Hydrogenation of the compound of formula V in which R3 is benzyl and R4 is benzyl or lower alkyl in the presence of a noble metal hydrogenation catalyst, preferably palladium on carbon, in an inert solvent, for example, methanol or ethanol, gives the corresponding compound of formula VI in which R1 is hydrogen and R2 is hydrogen or lower alkyl.
The componds of formula V in which R3 and R4 each is lower alkyl or R3 and R4 together form an alkylene of formula (CH2)n are equivalent to the corresponding compounds of formula VI in which R1 and R2 are the same as the latter definitions of R3 and R4.
Reduction of the compound of formula VI in which R1 and R2 are as defined herein with a complex borohydride, preferably sodium borohydride, in an inert solvent, preferably a mixture of dioxane and water, at about 20° to 100° C. for about 30 minutes to five hours gives the corresponding compound of formula II in which R1 and R2 are as defined herein.
Treatment of the compound of formula II in which R1 and R2 are as defined herein with an aqueous mineral acid affords the corresponding compound of formula I in which R1 and R2 are as defined herein. Suitable aqueous mineral acids can be selected from 5 to 20% hydrochloric acid, hydrobromic acid, sulfuric acid and phosphoric acid. About 5 to 15% hydrochloric acid is preferred. The reaction is conducted at about 10° to 50° C. for about one to five hours
The following example illustrates further this invention.
N,N-Dipropyl-6,7,8,9-tetrahydronaphtho[1,2-b]furan-8-amine (I: R1 and R2 =propyl)
5,6,7,8-Tetrahydro-7-(dipropylamino)-naphthalenol hydrobromide [5.90 g, 18.0 mmol, described by L.-E. Arvidsson et al., J. Med. Chem. 24, 921 (1981)] was added portionwise as a solid to an ice-cold solution of boron trichloride in dichloromethane (43 mL, 1M solution). To the clear solution was added successively chloroacetonitrile (2.74 mL, 43 mmol) and aluminum trichloride (2.88 g, 22 mmol). A precipitate formed after 0.5 hour. The suspension was left stirring at room temperature overnight. Then, ice-water and 10% hydrochloric acid (20 mL) were added and the mixture was stirred vigorously for 1 hour at room temperature. It was made basic with dilute ammonium hydroxide and shaken with chloroform. The emulsion was filtered through diatomaceous earth, and washed with chloroform. The organic layer was separated, dried and evaporated to dryness. The residue was taken up in chloroform (150 mL) and triethylamine (10 mL) was added. The solution was refluxed on a steam bath for 2 hours, and evaporated to dryness. The residue was partitioned between diethyl ether and dilute ammonium hydroxide. The ether phase was washed with water, dried and evaporated to give N,N-dipropyl-2,3,6,7,8,9-hexahydro-3-oxonaphtho[1,2-b]furan-8-amine as a crude pink solid (5.5 g), and was used as such for the next step. An analytical sample was passed through a column of silica gel and eluted with chloroform and a mixture of acetone and chloroform (1:9) to give an oil which solidified on standing: mp 56°-64° C. and NMR (CDCl3)δ 0.87 (t, 6H), 1.47 (m, 6H), 2.48 (t, 4H), 2.70 (m, 1H), 2.87 (m, 4H), 4.59 (s, 2H), 6.27 (d, 1H) and 7.37 (d, 1H).
To a solution of the latter compound (5.5 g (crude), 18.0 mmol) in dioxane (100 mL) and water (10 mL), sodium borohydride (2.5 g, 0.06 mol) was added portionwise at room temperature. The reaction mixture was refluxed for 2 hours and evaporated. Water was added to the residue and the mixture was extracted with diethyl ether. The ether extracts were dried and evaporated to give a crude pink oil (5.5 g) of 8-(dipropylamino)-2,3,6,7,8,9-hexahydronaphtho[1,2-b]furan-3-ol, and was used as such in the next step. An analytical sample (350 mg) was rapidly filtered through a column of activated magnesium silicate using diethyl ether to give a colorless oil (290 mg): NMR (CDCl3)δ 0.87 (t, 6H), 1.44 (m, 6H), 1.90 (s, 1H), 2.56 (t, 4H), 2.80 (m, 4H), 4.54 (m, 2H), 5.25 (t, 1H), 6.63 (d, 1H) and 7.11 (d, 1H).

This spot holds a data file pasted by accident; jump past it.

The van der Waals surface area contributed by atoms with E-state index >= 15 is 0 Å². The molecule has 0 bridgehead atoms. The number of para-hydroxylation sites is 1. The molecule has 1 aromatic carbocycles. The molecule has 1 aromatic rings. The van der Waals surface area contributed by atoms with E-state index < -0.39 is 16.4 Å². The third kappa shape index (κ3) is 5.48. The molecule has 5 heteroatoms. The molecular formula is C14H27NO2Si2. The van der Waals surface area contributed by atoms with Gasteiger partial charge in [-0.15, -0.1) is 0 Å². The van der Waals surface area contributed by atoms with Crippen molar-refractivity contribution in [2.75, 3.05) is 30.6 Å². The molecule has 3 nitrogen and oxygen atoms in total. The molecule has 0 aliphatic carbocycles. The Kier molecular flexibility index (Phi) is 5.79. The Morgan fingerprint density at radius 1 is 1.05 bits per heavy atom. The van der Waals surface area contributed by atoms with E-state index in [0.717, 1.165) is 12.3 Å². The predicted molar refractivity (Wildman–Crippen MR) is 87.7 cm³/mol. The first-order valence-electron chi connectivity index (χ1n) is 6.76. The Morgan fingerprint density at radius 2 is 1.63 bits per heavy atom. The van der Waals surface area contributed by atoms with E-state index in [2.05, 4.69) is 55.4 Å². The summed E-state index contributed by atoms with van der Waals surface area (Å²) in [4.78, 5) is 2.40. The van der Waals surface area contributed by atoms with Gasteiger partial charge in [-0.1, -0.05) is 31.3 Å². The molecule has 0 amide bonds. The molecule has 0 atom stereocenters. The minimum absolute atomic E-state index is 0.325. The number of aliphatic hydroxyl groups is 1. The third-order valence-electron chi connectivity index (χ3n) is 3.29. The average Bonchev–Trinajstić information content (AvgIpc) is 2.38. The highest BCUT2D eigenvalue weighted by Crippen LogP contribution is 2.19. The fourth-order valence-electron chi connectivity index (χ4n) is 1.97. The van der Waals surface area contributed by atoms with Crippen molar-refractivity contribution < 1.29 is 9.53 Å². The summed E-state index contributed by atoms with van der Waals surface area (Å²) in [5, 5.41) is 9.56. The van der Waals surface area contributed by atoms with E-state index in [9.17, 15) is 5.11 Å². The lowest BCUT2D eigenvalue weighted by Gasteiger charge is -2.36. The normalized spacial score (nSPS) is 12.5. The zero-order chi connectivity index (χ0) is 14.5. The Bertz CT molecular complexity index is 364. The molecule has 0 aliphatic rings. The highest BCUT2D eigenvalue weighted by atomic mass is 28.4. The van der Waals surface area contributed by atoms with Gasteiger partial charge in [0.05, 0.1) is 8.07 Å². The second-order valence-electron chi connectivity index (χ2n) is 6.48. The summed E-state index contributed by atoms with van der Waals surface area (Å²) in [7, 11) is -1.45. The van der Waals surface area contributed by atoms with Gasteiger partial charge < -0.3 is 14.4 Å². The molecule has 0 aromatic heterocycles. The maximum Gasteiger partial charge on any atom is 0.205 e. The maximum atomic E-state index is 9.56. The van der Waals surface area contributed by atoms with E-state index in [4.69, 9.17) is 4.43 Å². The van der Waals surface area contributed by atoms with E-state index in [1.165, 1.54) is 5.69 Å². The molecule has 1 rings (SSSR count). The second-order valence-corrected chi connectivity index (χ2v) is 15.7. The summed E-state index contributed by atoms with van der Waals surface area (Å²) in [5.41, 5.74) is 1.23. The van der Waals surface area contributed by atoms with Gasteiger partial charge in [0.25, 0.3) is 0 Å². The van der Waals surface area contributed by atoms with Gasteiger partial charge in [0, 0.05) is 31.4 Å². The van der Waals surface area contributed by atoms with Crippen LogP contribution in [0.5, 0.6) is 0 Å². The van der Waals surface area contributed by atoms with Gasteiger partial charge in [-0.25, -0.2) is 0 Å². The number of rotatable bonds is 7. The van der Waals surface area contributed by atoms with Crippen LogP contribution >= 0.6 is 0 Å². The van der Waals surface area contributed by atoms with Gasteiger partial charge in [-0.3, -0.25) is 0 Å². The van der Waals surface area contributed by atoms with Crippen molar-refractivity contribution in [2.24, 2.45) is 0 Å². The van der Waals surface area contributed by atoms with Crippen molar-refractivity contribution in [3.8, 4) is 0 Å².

A solution of the latter compound (5.2 g (crude), 18.0 mmol) in 10% hydrochloric acid (30 mL) was allowed to stand at room temperature for 2 hours. The reaction mixture was made basic with concentrated ammonium hydroxide and extracted with diethyl ether. The organic extracts were dried and evaporated to give a pink oil (3.8 g) which was filtered through a column of activated magnesium silicate using a mixture of petroleum ether and diethyl ether (1:1) to give a colorless oil (3.2 g) of the title compound. The oil was treated with a solution of HCl in diethyl ether to afford a salt which was crystallized from chloroform and diethyl ether to give the hydrochloride salt of the title compound (3.2 g): mp 224°-226° C.; NMR (CDCl3)δ 1.05 (t, 6H), 2.0 (m, 6H), 3.05 (m, 9H), 6.7 (d, 1H), 6.95 (d, 1H), 7.40 (d, 1H), 7.55 (d, 1H) and 12.3 (br, 1H).
In the same manner but replacing 5,6,7,8-tetrahydro-7-(dipropylamino)-1-naphthalenol with an equivalent amount of 5,6,7,8-tetrahydro-7-(1-piperidinyl)-1-naphthalenol, 6,7,8,9-tetrahydro-8-(1-piperidinyl)-naphtho[1,2-b]furan is obtained.
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|US4863951 *||Mar 25, 1988||Sep 5, 1989||Adir Et Cie||Pharmacologically active amino-5,6,7,8-tetrahydronaphtho [2,3-B] furan compounds|
|US5244917 *||Jun 2, 1992||Sep 14, 1993||The Dupont Merck Pharmaceutical Company||Substituted naphthofurans as anti-inflammatory agents|
|US5639778 *||Mar 21, 1994||Jun 17, 1997||Pharmacia & Upjohn Company||Indoletetralins having dopaminergic activity|
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|CN1075067C *||Sep 27, 1996||Nov 21, 2001||阿迪尔公司||Furan and furan amide compound and producing process and pharmaceutical composition thereof|
|EP0286515A1 *||Mar 31, 1988||Oct 12, 1988||Adir Et Compagnie||5,6,7,8-Tetrahydro-naphtho [2,3b]-2,3-dihydrofuran and 6,7,8,9-tetrahydro-5H-benzocyclohepta [2,3b]-2,3-dihydro furan tricyclic amine derivatives, processes for their preparation and pharmaceutical compositions containing them|
|EP0286516A1 *||Mar 31, 1988||Oct 12, 1988||Adir Et Compagnie||Amino-5,6,7,8-tetrahydro-naphtho[2,3b]furan derivatives, processes for their preparation and pharmaceutical compositions containing them|
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|WO1994021608A1 *||Mar 21, 1994||Sep 29, 1994||Upjohn Co||Indoletetralins having dopaminergic activity|
|U.S. Classification||514/217.03, 549/458, 514/422, 549/457, 548/425, 514/320, 546/196|
|Apr 16, 1984||AS||Assignment|
Owner name: AVERST, MCKENNA & HARRISON, INC. 1025 LAURENTIEN B
Free format text: ASSIGNMENT OF ASSIGNORS INTEREST.;ASSIGNORS:ASSELIN, ANDRE A.;HUMBER, LESLIE G.;REEL/FRAME:004245/0024
Effective date: 19830223
|Apr 12, 1988||REMI||Maintenance fee reminder mailed|
|Sep 11, 1988||LAPS||Lapse for failure to pay maintenance fees|
|Nov 29, 1988||FP||Expired due to failure to pay maintenance fee|
Effective date: 19880911